Now at last we’re getting somewhere!
Project codes are a very good solution for many, many coordination problems: as long as you use the specific code somewhere in the text of an email or document, everything can be found by searching for that code.
Some platforms like Newforma also specialize in this type of project management, and are very effective at helping you find all relevant documentation, no matter where it might be located (on your computer, on the cloud, etc.)
This is great for the office, but what about the field?
Analog and Digital: How Information is Managed in the Field
Job-site personnel, from supervisors to workers, have their own best practices for updating the office.
Nothing Beats Good Ol’ Fashioned Pen and Paper!
Ah, analog… haven’t we moved beyond this already?
No we have not, apparently. Because phones will store pictures, notes and emails in different apps, it is impractical for a site supervisor or a worker to use their cellphones when pen and paper are so much faster. But there are three problems:
1. You have to be able to read your own handwriting
2. If you give the note to someone else, THEY have to be able to read your handwriting
3. These notes can get lost, thrown out, or misfiled once you’re done with them.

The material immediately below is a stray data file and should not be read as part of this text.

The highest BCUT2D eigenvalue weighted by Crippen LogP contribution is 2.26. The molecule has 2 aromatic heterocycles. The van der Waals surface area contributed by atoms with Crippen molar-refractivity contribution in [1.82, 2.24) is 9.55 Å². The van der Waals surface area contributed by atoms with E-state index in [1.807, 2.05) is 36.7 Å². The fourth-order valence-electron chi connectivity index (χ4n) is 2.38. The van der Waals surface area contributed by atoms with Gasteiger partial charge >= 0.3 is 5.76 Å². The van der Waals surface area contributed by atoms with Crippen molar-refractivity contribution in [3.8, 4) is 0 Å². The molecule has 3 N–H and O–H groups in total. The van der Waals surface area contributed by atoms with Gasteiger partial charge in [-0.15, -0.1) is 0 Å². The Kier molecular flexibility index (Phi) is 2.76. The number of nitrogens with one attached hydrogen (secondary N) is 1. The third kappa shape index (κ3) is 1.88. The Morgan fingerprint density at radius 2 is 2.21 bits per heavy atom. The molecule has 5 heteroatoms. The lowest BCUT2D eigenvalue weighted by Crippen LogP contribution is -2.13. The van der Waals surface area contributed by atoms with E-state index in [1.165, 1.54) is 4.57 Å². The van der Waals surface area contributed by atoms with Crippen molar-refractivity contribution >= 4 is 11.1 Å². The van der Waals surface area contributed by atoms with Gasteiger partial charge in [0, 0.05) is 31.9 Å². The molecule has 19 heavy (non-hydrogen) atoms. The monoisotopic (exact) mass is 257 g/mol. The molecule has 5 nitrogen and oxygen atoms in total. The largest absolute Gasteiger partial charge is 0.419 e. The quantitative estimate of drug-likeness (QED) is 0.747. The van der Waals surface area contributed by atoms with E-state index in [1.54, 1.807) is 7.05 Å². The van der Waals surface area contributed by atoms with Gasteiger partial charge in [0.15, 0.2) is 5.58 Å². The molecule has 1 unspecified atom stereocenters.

The Mobile Phone Era
Everyone is attached to their cellphones, everyone knows how to use text messages and email, so receiving updates from the field ought to be easy! However, the ease of use of a cell phone is largely dependent on the applications being used.
Emails, notes, pictures, and text messages are all stored on different apps; so when a tradesperson takes a picture on the job site, it can be time consuming to hunt it down to make a proper update to the office.
A Better Way
Good BIM coordination relies on information management between every stakeholder. So what if there were a way to combine information from the BIM in the office with tasks on the field, so that job-site teams can finish tasks and immediately update the project team of their completion.
A system like this would require some important features:
- The ability for on-site teams to see the exact tasks and issues, so that the nature of the needed work is clear
- The ability to have all conversations and questions about a task be tied to a specific task
- The ability for on-site teams to create issues in the project, so that challenges are reported on as they are encountered
It seems obvious that the best way to ensure that the field and the office are in perfect sync is to have everyone working on the same platform; where tasks and issues are immediately tied to specific projects; where pictures, PDF files, and written notes are tied to issues; where the ambiguities of different communication channels are a thing of the past.
Fortunately, that solution is underway! Stay with us, because in May 2022, BIM Track will unveil a new product to tackle field coordination like never before!